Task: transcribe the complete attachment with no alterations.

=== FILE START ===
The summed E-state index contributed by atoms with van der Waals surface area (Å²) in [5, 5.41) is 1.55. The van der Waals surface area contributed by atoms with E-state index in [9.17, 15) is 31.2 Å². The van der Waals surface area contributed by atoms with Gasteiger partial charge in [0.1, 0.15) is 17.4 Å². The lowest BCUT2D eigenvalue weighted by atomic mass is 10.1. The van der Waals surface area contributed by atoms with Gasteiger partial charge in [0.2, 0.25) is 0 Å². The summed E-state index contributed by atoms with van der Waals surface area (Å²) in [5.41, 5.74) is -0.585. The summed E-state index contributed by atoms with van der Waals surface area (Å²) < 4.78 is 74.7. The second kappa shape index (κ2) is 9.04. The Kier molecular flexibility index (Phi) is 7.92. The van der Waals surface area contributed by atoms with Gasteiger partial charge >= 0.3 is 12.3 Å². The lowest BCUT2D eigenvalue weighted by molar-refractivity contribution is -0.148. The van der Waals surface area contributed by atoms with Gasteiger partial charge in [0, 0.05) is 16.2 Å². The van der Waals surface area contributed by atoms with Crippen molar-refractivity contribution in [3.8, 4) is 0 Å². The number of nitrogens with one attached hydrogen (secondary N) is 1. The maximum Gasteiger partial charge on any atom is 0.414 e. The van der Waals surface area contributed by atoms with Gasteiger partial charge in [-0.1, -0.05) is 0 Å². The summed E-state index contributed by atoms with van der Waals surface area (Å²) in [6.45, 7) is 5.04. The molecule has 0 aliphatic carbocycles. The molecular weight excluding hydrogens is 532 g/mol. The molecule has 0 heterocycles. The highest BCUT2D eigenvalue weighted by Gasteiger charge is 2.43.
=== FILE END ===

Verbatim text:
The summed E-state index contributed by atoms with van der Waals surface area (Å²) in [5, 5.41) is 1.55. The van der Waals surface area contributed by atoms with E-state index in [9.17, 15) is 31.2 Å². The van der Waals surface area contributed by atoms with Gasteiger partial charge in [0.1, 0.15) is 17.4 Å². The lowest BCUT2D eigenvalue weighted by atomic mass is 10.1. The van der Waals surface area contributed by atoms with Gasteiger partial charge in [0.2, 0.25) is 0 Å². The summed E-state index contributed by atoms with van der Waals surface area (Å²) in [5.41, 5.74) is -0.585. The summed E-state index contributed by atoms with van der Waals surface area (Å²) < 4.78 is 74.7. The second kappa shape index (κ2) is 9.04. The Kier molecular flexibility index (Phi) is 7.92. The van der Waals surface area contributed by atoms with Gasteiger partial charge >= 0.3 is 12.3 Å². The lowest BCUT2D eigenvalue weighted by molar-refractivity contribution is -0.148. The van der Waals surface area contributed by atoms with Gasteiger partial charge in [0, 0.05) is 16.2 Å². The van der Waals surface area contributed by atoms with Crippen molar-refractivity contribution in [3.8, 4) is 0 Å². The number of nitrogens with one attached hydrogen (secondary N) is 1. The maximum Gasteiger partial charge on any atom is 0.414 e. The van der Waals surface area contributed by atoms with Gasteiger partial charge in [-0.1, -0.05) is 0 Å². The summed E-state index contributed by atoms with van der Waals surface area (Å²) in [6.45, 7) is 5.04. The molecule has 0 aliphatic carbocycles. The molecular weight excluding hydrogens is 532 g/mol. The molecule has 0 heterocycles. The highest BCUT2D eigenvalue weighted by Gasteiger charge is 2.43.